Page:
The Goods 10/1/23
A sense of life
I came across this phrase while listening to this presentation on Ayn Rand’s Romantic Manifesto. I’ve yet to fully grasp what it means, but I like the sentiment:
A sense of life is formed by a process of emotional generalization which may be described as a subconscious counterpart of a process of abstraction, since it is a method of classifying and integrating. But it is a process of emotional abstraction: it consists of classifying things according to the emotions they invoke—i.e., of tying together, by association or connotation, all those things which have the power to make an individual experience the same (or a similar) emotion. For instance: a new neighborhood, a discovery, adventure, struggle, triumph—or: the folks next door, a memorized recitation, a family picnic, a known routine, comfort. On a more adult level: a heroic man, the skyline of New York, a sunlit landscape, pure colors, ecstatic music—or: a humble man, an old village, a foggy landscape, muddy colors, folk music. . . . The subverbal, subconscious criterion of selection that forms his emotional abstractions is: “That which is important to me” or: “The kind of universe which is right for me, in which I would feel at home.” - Ayn Rand, Sense of Life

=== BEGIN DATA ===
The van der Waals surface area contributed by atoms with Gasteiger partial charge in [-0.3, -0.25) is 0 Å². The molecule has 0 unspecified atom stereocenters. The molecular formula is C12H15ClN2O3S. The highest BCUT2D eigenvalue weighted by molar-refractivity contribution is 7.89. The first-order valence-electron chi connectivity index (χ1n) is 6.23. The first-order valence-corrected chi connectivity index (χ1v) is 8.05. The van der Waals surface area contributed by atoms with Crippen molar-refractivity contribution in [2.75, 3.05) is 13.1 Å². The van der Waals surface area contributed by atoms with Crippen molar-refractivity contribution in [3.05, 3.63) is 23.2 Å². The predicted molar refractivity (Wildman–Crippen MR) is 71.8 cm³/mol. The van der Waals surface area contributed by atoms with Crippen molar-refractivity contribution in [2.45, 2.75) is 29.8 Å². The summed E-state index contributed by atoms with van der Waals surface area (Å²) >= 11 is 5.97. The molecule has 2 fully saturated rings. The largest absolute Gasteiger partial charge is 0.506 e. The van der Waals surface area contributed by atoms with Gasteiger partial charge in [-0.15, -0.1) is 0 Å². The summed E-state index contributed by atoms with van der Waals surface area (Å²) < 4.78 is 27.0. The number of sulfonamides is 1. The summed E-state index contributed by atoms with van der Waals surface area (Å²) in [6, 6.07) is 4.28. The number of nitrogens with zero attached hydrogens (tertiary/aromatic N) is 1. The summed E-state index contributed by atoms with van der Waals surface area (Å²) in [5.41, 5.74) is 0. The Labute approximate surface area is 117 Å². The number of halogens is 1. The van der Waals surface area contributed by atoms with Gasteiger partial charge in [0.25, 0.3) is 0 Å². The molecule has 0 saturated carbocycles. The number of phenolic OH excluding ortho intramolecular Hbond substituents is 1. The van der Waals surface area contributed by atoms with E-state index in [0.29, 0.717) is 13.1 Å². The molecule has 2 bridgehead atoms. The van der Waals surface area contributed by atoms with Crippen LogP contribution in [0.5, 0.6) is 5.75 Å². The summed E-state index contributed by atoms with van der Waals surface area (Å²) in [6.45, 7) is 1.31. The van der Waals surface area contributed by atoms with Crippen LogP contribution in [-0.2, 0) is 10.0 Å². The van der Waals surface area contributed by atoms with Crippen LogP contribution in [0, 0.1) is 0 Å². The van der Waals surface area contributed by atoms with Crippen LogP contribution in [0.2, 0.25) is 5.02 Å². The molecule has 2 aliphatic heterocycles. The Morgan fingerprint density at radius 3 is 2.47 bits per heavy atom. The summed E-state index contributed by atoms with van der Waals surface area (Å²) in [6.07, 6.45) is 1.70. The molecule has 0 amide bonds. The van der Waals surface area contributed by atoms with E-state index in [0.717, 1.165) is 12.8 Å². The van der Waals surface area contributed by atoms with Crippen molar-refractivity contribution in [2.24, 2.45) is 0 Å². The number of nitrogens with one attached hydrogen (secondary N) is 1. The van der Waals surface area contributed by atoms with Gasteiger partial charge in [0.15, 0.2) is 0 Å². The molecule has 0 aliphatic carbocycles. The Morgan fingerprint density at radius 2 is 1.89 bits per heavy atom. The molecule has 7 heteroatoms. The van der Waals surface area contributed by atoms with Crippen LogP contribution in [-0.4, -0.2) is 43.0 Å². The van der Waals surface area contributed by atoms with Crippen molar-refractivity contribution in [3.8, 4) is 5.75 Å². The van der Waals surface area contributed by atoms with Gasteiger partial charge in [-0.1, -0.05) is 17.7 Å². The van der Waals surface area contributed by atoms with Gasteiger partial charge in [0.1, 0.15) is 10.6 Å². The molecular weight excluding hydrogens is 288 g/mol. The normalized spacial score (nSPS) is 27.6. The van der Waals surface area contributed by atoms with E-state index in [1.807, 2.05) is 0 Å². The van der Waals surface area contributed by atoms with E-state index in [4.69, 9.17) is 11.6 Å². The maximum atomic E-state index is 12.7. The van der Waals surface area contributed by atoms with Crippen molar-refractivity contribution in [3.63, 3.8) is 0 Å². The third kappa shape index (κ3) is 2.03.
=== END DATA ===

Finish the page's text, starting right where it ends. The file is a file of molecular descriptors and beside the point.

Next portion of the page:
Every person has their own sense of life. Sometimes you click with another persons sense and sometimes you don’t.
This is another one of those topics that I feel can be redundant. You dont need to think about this at all, but I do feel like I click with people who are on the search to dial in their sense of life.
Doing some thinking on this is helpful, though. It’s good to know why you dig something or don’t and that you have the right to sweep stuff away.